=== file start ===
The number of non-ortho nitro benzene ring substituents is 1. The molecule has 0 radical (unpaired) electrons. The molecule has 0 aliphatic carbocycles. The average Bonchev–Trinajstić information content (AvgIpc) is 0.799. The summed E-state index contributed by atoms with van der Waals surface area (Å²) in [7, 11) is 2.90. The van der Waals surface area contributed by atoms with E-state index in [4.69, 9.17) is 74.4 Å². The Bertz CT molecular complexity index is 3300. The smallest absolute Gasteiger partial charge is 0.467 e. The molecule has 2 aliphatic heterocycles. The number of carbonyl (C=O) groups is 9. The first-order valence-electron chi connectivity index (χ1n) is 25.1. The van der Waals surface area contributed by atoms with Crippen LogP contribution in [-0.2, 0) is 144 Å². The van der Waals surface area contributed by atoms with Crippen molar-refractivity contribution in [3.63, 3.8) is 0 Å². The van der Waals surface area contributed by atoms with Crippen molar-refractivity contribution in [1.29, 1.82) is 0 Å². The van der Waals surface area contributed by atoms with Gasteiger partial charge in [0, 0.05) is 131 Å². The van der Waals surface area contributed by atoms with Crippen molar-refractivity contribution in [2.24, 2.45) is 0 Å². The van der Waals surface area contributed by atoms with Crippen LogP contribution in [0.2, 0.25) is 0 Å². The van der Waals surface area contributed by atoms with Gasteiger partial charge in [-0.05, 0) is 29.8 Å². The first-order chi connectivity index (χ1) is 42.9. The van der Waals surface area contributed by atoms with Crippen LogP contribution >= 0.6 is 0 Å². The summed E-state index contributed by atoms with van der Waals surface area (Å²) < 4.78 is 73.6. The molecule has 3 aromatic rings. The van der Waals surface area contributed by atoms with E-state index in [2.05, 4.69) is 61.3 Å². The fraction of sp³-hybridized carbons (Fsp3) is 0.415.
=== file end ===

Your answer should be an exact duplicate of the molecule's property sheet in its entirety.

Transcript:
The number of non-ortho nitro benzene ring substituents is 1. The molecule has 0 radical (unpaired) electrons. The molecule has 0 aliphatic carbocycles. The average Bonchev–Trinajstić information content (AvgIpc) is 0.799. The summed E-state index contributed by atoms with van der Waals surface area (Å²) in [7, 11) is 2.90. The van der Waals surface area contributed by atoms with E-state index in [4.69, 9.17) is 74.4 Å². The Bertz CT molecular complexity index is 3300. The smallest absolute Gasteiger partial charge is 0.467 e. The molecule has 2 aliphatic heterocycles. The number of carbonyl (C=O) groups is 9. The first-order valence-electron chi connectivity index (χ1n) is 25.1. The van der Waals surface area contributed by atoms with Crippen LogP contribution in [-0.2, 0) is 144 Å². The van der Waals surface area contributed by atoms with Crippen molar-refractivity contribution in [3.63, 3.8) is 0 Å². The van der Waals surface area contributed by atoms with Crippen molar-refractivity contribution in [1.29, 1.82) is 0 Å². The van der Waals surface area contributed by atoms with Gasteiger partial charge in [0, 0.05) is 131 Å². The van der Waals surface area contributed by atoms with Crippen molar-refractivity contribution in [2.24, 2.45) is 0 Å². The van der Waals surface area contributed by atoms with Crippen LogP contribution in [0.2, 0.25) is 0 Å². The van der Waals surface area contributed by atoms with Gasteiger partial charge in [-0.05, 0) is 29.8 Å². The first-order chi connectivity index (χ1) is 42.9. The van der Waals surface area contributed by atoms with Crippen LogP contribution >= 0.6 is 0 Å². The summed E-state index contributed by atoms with van der Waals surface area (Å²) < 4.78 is 73.6. The molecule has 3 aromatic rings. The van der Waals surface area contributed by atoms with E-state index in [2.05, 4.69) is 61.3 Å². The fraction of sp³-hybridized carbons (Fsp3) is 0.415.